Speakers from former Florida Gov. Jeb Bush to Catholic historian George Weigel touched on the Summit’s dual themes of faith and freedom. In his Feb. 8 address, Baltimore Archbishop William Lori exhorted Legates to help the country return to its founding principles amid challenges to religious liberty. “In the spirit of the new evangelization, may I invite you to engage your network of family members, colleagues, and friends to understand more profoundly how religious freedom is threatened and to think of our political system with more than enlightened self-interest?” he asked.

Archbishop William Lori

Archbishop William Lori

The 1884 Council of Baltimore, he said, decided that there is a fundamental compatibility between the U.S. Constitution and “the Church’s understanding of the natural law.” However, Archbishop Lori noted, this view “has recently been called into question.”

The diminishing role of religion in America is leading to a different understanding of religious freedom than existed in the past, and this “is part of the challenge of the new evangelization to which Pope Benedict has called us in this Year of Faith and beyond.”

Bush, who spoke to Legates just one year after his more famous brother, talked about his conversion to the Catholic faith and how it has made all the difference in his life — both personal and political.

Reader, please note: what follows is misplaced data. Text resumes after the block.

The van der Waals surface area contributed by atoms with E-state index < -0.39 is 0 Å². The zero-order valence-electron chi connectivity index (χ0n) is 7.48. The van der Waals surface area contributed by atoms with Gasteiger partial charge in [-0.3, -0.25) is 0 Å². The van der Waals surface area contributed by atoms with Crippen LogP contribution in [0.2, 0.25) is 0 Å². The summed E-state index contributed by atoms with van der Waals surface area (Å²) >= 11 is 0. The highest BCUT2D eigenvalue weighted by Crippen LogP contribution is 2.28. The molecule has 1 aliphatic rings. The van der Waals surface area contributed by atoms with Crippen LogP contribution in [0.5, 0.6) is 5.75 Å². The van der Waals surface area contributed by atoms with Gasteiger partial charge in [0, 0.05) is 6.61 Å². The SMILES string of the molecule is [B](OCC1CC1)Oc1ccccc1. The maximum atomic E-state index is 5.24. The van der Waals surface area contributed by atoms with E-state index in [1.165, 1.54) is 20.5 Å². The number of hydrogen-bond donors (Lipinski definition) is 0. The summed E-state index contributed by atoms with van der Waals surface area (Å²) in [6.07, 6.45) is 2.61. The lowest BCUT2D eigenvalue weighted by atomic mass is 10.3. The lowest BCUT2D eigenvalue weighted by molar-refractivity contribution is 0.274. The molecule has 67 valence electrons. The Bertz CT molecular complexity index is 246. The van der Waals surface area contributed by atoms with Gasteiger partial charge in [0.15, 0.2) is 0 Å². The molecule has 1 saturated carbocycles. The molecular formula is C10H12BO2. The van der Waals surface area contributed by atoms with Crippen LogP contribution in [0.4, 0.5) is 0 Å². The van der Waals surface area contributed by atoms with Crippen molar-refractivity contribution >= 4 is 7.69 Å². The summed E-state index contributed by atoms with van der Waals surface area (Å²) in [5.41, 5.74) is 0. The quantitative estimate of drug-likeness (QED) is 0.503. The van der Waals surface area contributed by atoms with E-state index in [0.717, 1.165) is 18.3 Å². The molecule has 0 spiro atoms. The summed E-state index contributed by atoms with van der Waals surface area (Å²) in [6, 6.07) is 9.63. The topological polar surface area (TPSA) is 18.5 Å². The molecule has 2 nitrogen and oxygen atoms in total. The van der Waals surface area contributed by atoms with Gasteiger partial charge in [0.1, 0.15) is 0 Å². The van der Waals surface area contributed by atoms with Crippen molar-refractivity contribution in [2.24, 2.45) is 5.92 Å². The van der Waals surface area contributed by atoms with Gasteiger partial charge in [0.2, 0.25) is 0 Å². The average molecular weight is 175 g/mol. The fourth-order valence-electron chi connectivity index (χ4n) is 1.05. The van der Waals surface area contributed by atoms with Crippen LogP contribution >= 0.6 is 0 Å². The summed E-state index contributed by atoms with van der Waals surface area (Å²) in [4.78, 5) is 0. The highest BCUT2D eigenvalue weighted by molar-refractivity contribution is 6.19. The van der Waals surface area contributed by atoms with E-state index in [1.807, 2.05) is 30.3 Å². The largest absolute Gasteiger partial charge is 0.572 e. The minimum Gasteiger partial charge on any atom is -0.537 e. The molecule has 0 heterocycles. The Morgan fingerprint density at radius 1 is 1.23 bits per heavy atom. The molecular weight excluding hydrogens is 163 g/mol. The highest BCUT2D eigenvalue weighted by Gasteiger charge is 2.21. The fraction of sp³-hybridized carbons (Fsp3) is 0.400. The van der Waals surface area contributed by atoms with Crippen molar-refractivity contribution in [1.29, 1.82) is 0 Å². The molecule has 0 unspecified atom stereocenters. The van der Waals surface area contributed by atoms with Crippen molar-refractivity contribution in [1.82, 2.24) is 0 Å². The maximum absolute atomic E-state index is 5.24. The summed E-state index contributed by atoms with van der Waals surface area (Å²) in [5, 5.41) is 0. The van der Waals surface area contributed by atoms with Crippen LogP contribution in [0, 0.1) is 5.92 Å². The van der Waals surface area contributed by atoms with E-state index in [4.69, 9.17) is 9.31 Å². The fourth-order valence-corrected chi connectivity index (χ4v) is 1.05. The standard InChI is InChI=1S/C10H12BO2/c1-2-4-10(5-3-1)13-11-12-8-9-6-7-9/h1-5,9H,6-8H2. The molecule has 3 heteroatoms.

“But for my faith, I don’t know what the outcome [of my life] would have been,” he said. “My faith has brought me the greatest happiness of my life.”

Like many of the speakers and clergy who addressed Summit attendees, Bush said faith must inform every aspect of one’s life.

“If your faith means anything to you, it must inform your public policy,” he said. “We should encourage people in public life to stand on principle. At a time when we should be excited about the future, we have lost our optimism. I reject that completely.”

Call to Evangelize

Phoenix Bishop Thomas Olmsted

Phoenix Bishop Thomas Olmsted

In his homily at St. Thomas the Apostle parish, Phoenix Bishop Thomas Olmsted told Legates that the Church — and Legatus’ mission statement — asks them to be formed in the faith and to go out to the world as missionaries and evangelists.

“Legatus means ‘ambassador,’ one sent on a mission, an apostle,” he said. “At the end of every Mass, we are sent forth on this mission.”

Along with Bishop Olmsted and Archbishop Lori, Summit-goers attended Masses celebrated by Bishop Sam Jacobs, Legatus’ international chaplain; Cleveland Auxiliary Bishop Roger Gries, chaplain of Legatus’ Cleveland Chapter; and Fr. Frank Pavone, national director of Priests for Life.